Finally, we wanted to determine the most suitable predictors of decreased BMD in the whole sample of the study. The regression models for the sample included the following variables as possible risk factors for decreased BMD: years since menopause, the four AS subscales (secure, preoccupied, fearful, and dismissing), current depression severity (measured by BDI total score), and the “HV vs. MDD” grouping variable. Surprisingly, both MDD diagnosis and depression severity, were not significant predictors of low BMD. We found instead that age and insecure AS were significant and independent predictors of low BMD. Therefore, insecure AS but not depression was found to be a risk factor for low BMD. This result pointed out that neither depressive symptoms nor MDD influenced BMD values. Older postmenopausal women with insecure AS were more likely to show a decreased BMD at all skeletal sites.
At this stage, we can speculate about pathogenic pathways of low BMD in women with insecure AS. For instance, AS system is a psychological framework contributing to the stability and the flexibility of individual’s participation in affective relationships30. In this perspective, due to the fact that AS is pervasively involved in all social situations, insecure AS may specifically, and perhaps more than secure AS31, contribute to a wider range of pathogenic processes involved in reduced BMD. Individuals with insecure AS are deeply affected by their significant relationships, which evoke high levels of anxiety and fears of being abandoned32. Accordingly, it has been suggested that the way in which partners perceive and provide feeling to each other influences their cortisol responses33. A recent study supported the hypothesis that these links are different in women compared to men34. Data had consistently shown an increase in cortisol levels among individuals with insecure AS35. Therefore, those with insecure AS easily experienced social interactions as stressful, resulting in the activation of a chronic hyper-surveillance mechanism to deal with the intimidating environment, as perceived by them36-38. Through epigenetic pathways, this process could potentially modulate HPA axis activity, a principal stress-response system in humans, leading to the sustained release of cortisol39. Glucocorticoid is a well-documented cause of secondary osteoporosis, both in animal and in human models40. In individuals with insecure AS, HPA axis hyperactivity and imbalanced cortisol levels may cause changes in bone cell activity that affect expected bone turnover through the suppression of bone formation and the increase of bone resorption41. This cascade of events may result in decreased BMD. Further studies, including blood tests or saliva tests for the measure of cortisol levels and the possible HPA axis imbalance, are needed in order to understand the role of insecure AS on BMD, and to examine other factors influencing bone metabolism.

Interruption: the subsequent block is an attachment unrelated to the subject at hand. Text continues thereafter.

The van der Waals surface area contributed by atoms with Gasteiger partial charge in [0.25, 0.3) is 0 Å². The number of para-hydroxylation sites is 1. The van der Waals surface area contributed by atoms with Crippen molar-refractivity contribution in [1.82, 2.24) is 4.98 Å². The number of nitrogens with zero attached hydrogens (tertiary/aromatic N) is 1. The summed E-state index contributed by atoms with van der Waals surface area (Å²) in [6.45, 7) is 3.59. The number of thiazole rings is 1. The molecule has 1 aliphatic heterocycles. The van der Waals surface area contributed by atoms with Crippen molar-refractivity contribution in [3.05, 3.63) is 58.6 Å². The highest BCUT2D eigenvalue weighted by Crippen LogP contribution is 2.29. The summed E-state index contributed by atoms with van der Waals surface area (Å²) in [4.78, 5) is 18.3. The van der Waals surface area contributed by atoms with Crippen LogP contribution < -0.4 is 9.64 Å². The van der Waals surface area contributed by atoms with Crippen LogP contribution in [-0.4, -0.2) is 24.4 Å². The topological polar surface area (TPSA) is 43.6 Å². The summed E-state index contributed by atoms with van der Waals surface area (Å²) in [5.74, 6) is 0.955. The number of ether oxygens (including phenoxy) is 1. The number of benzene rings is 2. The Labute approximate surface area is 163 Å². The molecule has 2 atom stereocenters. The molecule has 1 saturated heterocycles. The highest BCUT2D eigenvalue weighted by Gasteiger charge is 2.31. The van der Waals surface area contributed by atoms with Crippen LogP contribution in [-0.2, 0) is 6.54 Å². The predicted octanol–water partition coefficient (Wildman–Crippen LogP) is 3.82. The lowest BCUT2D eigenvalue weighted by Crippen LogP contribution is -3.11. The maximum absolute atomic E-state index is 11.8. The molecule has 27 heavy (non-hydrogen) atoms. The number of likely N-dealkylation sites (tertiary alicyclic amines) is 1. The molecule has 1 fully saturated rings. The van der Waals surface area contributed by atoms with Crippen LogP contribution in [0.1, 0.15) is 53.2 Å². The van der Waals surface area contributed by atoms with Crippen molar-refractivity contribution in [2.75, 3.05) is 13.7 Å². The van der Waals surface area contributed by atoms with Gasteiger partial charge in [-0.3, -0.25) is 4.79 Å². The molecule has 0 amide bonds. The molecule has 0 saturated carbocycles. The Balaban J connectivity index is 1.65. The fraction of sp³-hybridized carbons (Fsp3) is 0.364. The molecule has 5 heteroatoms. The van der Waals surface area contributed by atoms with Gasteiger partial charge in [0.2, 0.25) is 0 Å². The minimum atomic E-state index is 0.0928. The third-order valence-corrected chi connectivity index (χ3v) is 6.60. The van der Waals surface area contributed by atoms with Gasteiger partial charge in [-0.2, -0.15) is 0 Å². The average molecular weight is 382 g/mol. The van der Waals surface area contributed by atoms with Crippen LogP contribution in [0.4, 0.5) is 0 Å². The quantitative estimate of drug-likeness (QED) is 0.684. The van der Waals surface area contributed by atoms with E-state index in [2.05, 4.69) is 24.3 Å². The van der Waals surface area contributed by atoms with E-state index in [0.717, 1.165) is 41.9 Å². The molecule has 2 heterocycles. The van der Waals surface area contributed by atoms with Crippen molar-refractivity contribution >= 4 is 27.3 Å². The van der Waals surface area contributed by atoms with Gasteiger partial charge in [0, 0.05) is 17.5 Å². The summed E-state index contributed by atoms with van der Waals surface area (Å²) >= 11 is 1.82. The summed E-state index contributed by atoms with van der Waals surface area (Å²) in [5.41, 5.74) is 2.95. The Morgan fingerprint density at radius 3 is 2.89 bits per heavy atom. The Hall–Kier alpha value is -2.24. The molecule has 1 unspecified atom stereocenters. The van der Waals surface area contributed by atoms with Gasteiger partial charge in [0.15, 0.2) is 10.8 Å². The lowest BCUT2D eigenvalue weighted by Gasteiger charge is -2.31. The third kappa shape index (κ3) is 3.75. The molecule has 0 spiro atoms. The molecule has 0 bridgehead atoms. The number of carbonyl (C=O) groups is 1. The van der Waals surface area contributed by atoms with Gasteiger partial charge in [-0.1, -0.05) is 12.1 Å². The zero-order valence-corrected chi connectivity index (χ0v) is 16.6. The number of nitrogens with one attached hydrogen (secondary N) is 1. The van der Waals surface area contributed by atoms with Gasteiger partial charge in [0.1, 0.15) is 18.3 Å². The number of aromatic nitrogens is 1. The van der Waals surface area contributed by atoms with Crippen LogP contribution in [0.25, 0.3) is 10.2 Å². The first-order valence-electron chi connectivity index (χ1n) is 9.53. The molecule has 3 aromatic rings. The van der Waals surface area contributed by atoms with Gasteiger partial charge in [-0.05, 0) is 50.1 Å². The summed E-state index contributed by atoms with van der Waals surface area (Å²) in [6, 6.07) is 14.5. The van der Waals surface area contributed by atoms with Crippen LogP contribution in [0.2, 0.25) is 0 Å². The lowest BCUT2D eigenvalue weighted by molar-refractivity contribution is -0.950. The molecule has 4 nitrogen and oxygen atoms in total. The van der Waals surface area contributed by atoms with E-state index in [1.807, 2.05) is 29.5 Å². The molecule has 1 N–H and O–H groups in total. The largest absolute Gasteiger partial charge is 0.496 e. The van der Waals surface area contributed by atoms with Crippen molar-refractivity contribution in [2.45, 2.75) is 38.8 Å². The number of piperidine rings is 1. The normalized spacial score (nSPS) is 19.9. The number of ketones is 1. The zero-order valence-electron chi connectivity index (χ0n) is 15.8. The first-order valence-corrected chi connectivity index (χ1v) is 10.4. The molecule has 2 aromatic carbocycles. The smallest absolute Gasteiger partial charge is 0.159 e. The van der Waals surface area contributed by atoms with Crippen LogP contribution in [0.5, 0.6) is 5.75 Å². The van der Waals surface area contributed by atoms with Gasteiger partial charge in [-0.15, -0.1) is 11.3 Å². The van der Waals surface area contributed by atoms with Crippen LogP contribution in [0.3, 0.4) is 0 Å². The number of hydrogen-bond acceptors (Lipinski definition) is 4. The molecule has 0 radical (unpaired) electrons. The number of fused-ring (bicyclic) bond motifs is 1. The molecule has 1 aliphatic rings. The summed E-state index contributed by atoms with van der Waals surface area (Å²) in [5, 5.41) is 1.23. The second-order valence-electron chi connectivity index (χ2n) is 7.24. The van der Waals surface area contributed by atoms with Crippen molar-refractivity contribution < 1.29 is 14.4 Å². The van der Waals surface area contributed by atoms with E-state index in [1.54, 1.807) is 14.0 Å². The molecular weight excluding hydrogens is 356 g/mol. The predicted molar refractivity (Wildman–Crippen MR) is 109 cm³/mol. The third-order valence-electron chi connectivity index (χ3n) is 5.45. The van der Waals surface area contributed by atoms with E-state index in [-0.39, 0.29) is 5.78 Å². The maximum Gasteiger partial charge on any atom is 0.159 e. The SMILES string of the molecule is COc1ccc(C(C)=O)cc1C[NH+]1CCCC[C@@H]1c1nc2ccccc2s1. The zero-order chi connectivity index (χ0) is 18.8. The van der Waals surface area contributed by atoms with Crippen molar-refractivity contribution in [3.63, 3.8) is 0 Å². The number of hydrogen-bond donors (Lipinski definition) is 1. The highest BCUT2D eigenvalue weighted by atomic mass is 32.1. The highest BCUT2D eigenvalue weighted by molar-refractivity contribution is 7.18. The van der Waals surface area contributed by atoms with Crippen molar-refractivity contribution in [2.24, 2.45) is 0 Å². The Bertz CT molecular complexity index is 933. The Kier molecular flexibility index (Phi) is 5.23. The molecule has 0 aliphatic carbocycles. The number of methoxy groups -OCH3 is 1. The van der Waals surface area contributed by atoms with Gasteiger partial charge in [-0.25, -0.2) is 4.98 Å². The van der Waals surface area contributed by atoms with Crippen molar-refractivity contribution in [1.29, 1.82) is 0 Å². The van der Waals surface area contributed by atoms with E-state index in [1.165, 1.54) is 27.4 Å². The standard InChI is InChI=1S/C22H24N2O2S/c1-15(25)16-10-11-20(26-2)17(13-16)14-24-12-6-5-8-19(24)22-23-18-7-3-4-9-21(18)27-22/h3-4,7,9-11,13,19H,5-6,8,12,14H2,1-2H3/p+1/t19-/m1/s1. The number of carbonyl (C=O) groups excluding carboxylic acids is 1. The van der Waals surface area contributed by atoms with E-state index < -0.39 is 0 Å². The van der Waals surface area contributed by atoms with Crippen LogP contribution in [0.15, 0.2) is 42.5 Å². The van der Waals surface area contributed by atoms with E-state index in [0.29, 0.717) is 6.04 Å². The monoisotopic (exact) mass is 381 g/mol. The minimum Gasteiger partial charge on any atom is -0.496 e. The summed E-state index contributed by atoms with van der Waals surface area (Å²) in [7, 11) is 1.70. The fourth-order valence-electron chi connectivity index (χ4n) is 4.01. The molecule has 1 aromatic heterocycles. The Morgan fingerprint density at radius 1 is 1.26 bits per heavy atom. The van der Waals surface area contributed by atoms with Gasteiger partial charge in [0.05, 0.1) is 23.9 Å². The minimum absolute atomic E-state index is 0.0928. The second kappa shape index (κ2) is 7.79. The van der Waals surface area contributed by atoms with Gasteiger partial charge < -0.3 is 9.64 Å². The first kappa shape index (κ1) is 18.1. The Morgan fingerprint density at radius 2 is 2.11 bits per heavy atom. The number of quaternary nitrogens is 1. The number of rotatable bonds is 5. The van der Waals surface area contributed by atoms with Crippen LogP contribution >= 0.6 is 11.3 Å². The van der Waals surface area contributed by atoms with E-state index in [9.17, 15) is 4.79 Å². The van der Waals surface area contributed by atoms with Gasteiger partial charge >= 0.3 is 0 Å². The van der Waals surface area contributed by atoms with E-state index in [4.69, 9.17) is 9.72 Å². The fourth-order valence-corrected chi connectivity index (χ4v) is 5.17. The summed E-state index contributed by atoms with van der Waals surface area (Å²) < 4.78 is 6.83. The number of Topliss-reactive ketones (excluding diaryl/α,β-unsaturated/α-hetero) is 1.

We acknowledge a main limitation of this study. Previous researches reported the association between antidepressant therapy and low BMD, independently from the effect of depression42,43. Antidepressant therapy could have been a confounding variable that we did not account, influencing the relation between MDD and BMD.
Our results suggest that insecure AS is a risk factor for lower BMD, regardless of depression. Attachment style, a psychological variable involved in all human relationships, may play a significant role in the complex interplay between depression and osteoporosis or may constitute a risk factor itself. Confirming or elucidating the influence of insecure AS could help us to comprehend the relationship between depression, AS, and BMD or osteoporosis. As osteoporosis and MDD are widespread disabling disorders, therapeutic interventions targeting insecure AS may further reduce the burden of these two diseases 44.
If the relationship between insecure AS and low BMD will be confirmed, we might expect that these therapeutic programs could be effective not only in improving psychiatric disorders but also physical diseases related to reduced BMD45.

Conflict of interest: the authors declare that have no conflict of interest.
The authors declare that the current study was conducted in conformity with the Helsinki Declaration concerning human rights and informed consent was obtained from each participant.
 1. Sattui SE, Saag KG. Fracture mortality: associations with epidemiology and osteoporosis treatment. Nat Rev Endocrinol 2014; 10: 592-602.
 2. Murray CJ, Lopez AD. Alternative projections of mortality and disability by cause 1990-2020: Global burden of disease study. Lancet 1997; 349: 1498-504.
 3. Bhattacharya R, Shen C, Sambamoorthi U. Excess risk of chronic physical conditions associated with depression and anxiety. BMC Psychiatry 2014; 14: 10.
 4. Calarge CA, Butcher BD, Burns TL, Coryell WH, Schlechte JA, Zemel BS. Major depressive disorder and bone mass in adolescents and young adults. J Bone Miner Res 2014; 29: 2230-7.
 5. Cizza G. Major depressive disorder is a risk factor for low bone mass, central obesity, and other medical conditions. Dialogues Clin Neurosci. 2011; 13: 73-87.
 6. Zong Y, Tang Y, Xue Y, et al. Depression is associated with increased incidence of osteoporotic thoracolumbar fracture in postmenopausal women: a prospective study. Eur Spine J 2015 May 23. [Epub ahead of print].
 7. Yazici AE, Bagis S, Tot S, Sahin G, Yazici K, Erdogan C. Bone mineral density in premenopausal women with major depression. Joint Bone Spine 2005; 72: 540-3.
 8. World Health Organization. Assessment of fracture risk and its application to screening for postmenopausal osteoporosis. Report of a WHO Study Group. World Health Organ Tech Rep Ser 1994; 843: 1-129.